Boone Nguyen

Boone Nguyen

Boone Nguyen is a photographer, installation artist, and curator of film and visual and performing arts. His current work explores how cultural practices and natural forces reclaim and transform places that have been subjected to economic, political, and environmental devastation. Focused on how villagers honor their dead and repurpose bomb craters, Đất Nước (2016), Boone's multimedia installation at Indigo Bleu Gallery in Philadelphia, explored villagers' relationship to land and place in Vietnam's Mekong Delta region. He was a producer for Bryan Green's The Philadelphia Bicycle Vignette Story, which premiered at the 6th Annual BlackStar Film Festival, and was nominated for Best Narrative Short. He is currently working on a project about migration and placemaking commissioned by the Asian Arts Initiative, with original funding from the Pew Center for Arts & Heritage, Philadelphia. The multimedia project will premiere in May 2018 and is a part of Asian Arts Initiative's (ex)CHANGE: History, Place, Presence project. 

Boone Nguyen was born in Nha Trang, Vietnam and lived in Saigon until the age of seven, when his family resettled as refugees in South Philadelphia. Over the years, he held key positions at Scribe Video Center, Frameline, and Asian Arts Initiative. A short report on Boone's work recently aired on PBS member station WHYY-TV as part of its broadcast of Ken Burns' The Vietnam War. He earned an M.A. in Ethnic Studies from the University of California, San Diego, where he was a Cota Robles Fellow, and a B.A. in American Studies from Yale University.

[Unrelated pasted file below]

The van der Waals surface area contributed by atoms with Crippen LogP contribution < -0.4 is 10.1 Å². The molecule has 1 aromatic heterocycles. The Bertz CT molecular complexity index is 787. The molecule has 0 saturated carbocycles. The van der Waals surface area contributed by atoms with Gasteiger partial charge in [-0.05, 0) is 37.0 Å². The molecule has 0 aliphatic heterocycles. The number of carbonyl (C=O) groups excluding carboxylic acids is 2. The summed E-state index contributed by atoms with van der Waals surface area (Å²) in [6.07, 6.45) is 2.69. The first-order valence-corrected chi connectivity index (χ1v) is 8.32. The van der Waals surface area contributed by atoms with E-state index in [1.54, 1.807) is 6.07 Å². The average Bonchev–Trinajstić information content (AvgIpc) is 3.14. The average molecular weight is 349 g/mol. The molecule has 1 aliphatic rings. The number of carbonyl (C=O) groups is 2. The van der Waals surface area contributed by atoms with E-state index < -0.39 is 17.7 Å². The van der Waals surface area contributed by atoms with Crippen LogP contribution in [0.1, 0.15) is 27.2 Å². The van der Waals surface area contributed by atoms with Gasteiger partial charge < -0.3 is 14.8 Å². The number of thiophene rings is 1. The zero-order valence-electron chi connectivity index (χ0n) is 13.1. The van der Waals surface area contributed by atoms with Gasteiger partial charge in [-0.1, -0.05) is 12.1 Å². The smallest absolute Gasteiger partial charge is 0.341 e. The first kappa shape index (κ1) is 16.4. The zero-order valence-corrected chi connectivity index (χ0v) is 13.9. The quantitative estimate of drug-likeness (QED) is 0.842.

Projects
Đi thì không có đường về (Leave, Then There’s No Way Home)

Đi thì không có đường về (Leave, Then There’s No Way Home), 2018

With images and sound from communities in South Philadelphia and Vietnam, Đi thì không có đường về is a multimedia installation about how cultural practices and collectivity can reclaim and transform spaces that have been subject to social, political and economic dislocation.

Featured in (ex)CHANGE